After I was somewhat confirmed to have wrist tendinitis, my primary care doctor simply told me to avoid doing the things that may have caused it. And he gave me a bottle of anti-inflammatory pills.

The idea was that I avoid playing guitar, typing on a keyboard, working out, etc. I managed to avoid playing guitar for a long time. Every now and then, I’d pick it up and see if the pain would resurface. It wasn’t consistent, but I definitely felt my wrist becoming irritated after most small, repetitive movements. Unfortunately, I still had to write papers, complete online assignments, etc. I would apply ice to my wrist throughout the day. Tried to rest as much as I could. Did lots of stretches. I wore a splint throughout the day and while asleep – There’s always the possibility that one could be sleeping in a position that stresses certain parts of the body.

I did my best to relax and stay level headed during this time of compromise. I did as many of my favorite wrist-free activities as I could. Trail running, freestyle rap, singing, drawing, and handwriting (right hand activities). My hope was that it would clear up after being relieved from the suspected activities, but it appeared to become even more sensitive, more fragile. Looking back, I see now that I was developing a cautious mentality to everything my hands made contact with. It didn’t really matter what it was. I’m sure this cautiousness manifested in micro stresses that actually made my wrists worse off than they were. Notice I now use the plural. Both my left and my right wrists were now experiencing pain and irritation.

So I dropped the “avoid at all costs” approach I had been prescribed. It wasn’t doing shit. I began seeking out alternative methods of healing. Here are a few:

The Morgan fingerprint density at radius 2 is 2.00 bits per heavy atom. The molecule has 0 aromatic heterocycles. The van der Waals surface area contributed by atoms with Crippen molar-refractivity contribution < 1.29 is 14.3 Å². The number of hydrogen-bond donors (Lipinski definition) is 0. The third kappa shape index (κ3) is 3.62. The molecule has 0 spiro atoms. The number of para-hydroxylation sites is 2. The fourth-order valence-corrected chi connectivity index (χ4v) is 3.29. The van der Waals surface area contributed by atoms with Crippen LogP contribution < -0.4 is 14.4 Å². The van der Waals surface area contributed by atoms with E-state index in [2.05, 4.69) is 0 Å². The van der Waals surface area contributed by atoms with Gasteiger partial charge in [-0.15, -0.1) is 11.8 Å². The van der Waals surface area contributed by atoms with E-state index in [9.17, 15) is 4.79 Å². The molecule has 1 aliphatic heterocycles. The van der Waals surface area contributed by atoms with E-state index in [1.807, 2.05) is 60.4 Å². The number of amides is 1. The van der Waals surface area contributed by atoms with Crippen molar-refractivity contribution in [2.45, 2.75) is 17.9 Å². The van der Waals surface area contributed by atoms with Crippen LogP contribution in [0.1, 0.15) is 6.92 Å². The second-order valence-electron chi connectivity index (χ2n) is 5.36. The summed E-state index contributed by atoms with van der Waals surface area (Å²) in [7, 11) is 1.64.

Diet: Started eating animal products again, and taking b12 and magnesium.)

Traditional Chinese herbal medicine: A bunch of crazy herbs boiled in water and applied to the area. Had this done during my trip to China. Miranda’s parents’ treat.

occupational therepy: This is the first thing that yielded results for me. I was amazed. I was also pissed that I hadn’t done it sooner. Fun fact: They told me I should play guitar. It was important because my muscle tissue was being broken down and built back up according to what activities followed.

Dry needle therapy: Had this done at the same place I had the OT. IU Sports and Rehab Clinic.

Accupuncture: Done by Ying Jia in Bloomington, IN. I think this helped but it was a bit hard to tell since I was also taking other kinds of treatment at the time.

Having emerged from this winding path of recovery, I’m happy to now that I am now pain free. But this does not mean I’ve gone back to how my life was before. I made a number of small shifts in various aspects of my life. Shifts in my daily routine: What I do and how I do it. My routine before and after playing an instrument, doing computer work, working out – AND what I do during those activities to avoid unnecessary repetitive tension. I have accumulated a large inventory of curated stretches, exercises, tools, and techniques for relieving tension and maintaining good wrist health – not to mention other vulnerable parts of my body! The ones that suffer under sedentary, repetitive work.

A few resources that helped point me in the right direction.

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